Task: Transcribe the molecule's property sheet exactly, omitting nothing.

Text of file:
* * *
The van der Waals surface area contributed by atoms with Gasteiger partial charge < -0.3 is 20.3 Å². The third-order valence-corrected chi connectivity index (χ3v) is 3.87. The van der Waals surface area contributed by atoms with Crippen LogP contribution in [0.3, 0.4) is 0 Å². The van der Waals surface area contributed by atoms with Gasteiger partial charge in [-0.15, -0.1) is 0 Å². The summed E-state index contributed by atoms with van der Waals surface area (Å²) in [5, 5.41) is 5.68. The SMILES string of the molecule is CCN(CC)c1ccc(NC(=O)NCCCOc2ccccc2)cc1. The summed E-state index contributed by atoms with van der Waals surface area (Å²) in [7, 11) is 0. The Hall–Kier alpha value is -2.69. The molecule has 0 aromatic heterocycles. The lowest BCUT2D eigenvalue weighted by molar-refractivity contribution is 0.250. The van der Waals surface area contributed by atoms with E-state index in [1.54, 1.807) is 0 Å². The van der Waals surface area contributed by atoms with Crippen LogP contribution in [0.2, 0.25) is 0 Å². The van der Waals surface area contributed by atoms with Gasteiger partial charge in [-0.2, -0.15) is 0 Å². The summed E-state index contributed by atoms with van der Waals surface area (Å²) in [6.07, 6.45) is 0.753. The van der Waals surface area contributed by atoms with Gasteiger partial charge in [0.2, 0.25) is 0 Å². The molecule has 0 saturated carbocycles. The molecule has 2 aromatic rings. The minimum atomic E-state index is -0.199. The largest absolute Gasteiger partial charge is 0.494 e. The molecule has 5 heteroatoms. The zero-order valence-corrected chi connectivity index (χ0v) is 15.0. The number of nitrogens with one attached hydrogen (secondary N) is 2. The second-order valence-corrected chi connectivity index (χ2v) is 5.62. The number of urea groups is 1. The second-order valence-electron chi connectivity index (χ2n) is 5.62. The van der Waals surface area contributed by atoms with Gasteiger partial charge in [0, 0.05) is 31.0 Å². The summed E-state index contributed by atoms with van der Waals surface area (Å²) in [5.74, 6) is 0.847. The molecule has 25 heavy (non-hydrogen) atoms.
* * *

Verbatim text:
The van der Waals surface area contributed by atoms with Gasteiger partial charge < -0.3 is 20.3 Å². The third-order valence-corrected chi connectivity index (χ3v) is 3.87. The van der Waals surface area contributed by atoms with Crippen LogP contribution in [0.3, 0.4) is 0 Å². The van der Waals surface area contributed by atoms with Gasteiger partial charge in [-0.15, -0.1) is 0 Å². The summed E-state index contributed by atoms with van der Waals surface area (Å²) in [5, 5.41) is 5.68. The SMILES string of the molecule is CCN(CC)c1ccc(NC(=O)NCCCOc2ccccc2)cc1. The summed E-state index contributed by atoms with van der Waals surface area (Å²) in [7, 11) is 0. The Hall–Kier alpha value is -2.69. The molecule has 0 aromatic heterocycles. The lowest BCUT2D eigenvalue weighted by molar-refractivity contribution is 0.250. The van der Waals surface area contributed by atoms with E-state index in [1.54, 1.807) is 0 Å². The van der Waals surface area contributed by atoms with Crippen LogP contribution in [0.2, 0.25) is 0 Å². The van der Waals surface area contributed by atoms with Gasteiger partial charge in [-0.2, -0.15) is 0 Å². The summed E-state index contributed by atoms with van der Waals surface area (Å²) in [6.07, 6.45) is 0.753. The van der Waals surface area contributed by atoms with Gasteiger partial charge in [0.2, 0.25) is 0 Å². The molecule has 0 saturated carbocycles. The molecule has 2 aromatic rings. The minimum atomic E-state index is -0.199. The largest absolute Gasteiger partial charge is 0.494 e. The molecule has 5 heteroatoms. The zero-order valence-corrected chi connectivity index (χ0v) is 15.0. The number of nitrogens with one attached hydrogen (secondary N) is 2. The second-order valence-corrected chi connectivity index (χ2v) is 5.62. The number of urea groups is 1. The second-order valence-electron chi connectivity index (χ2n) is 5.62. The van der Waals surface area contributed by atoms with Gasteiger partial charge in [0, 0.05) is 31.0 Å². The summed E-state index contributed by atoms with van der Waals surface area (Å²) in [5.74, 6) is 0.847. The molecule has 25 heavy (non-hydrogen) atoms.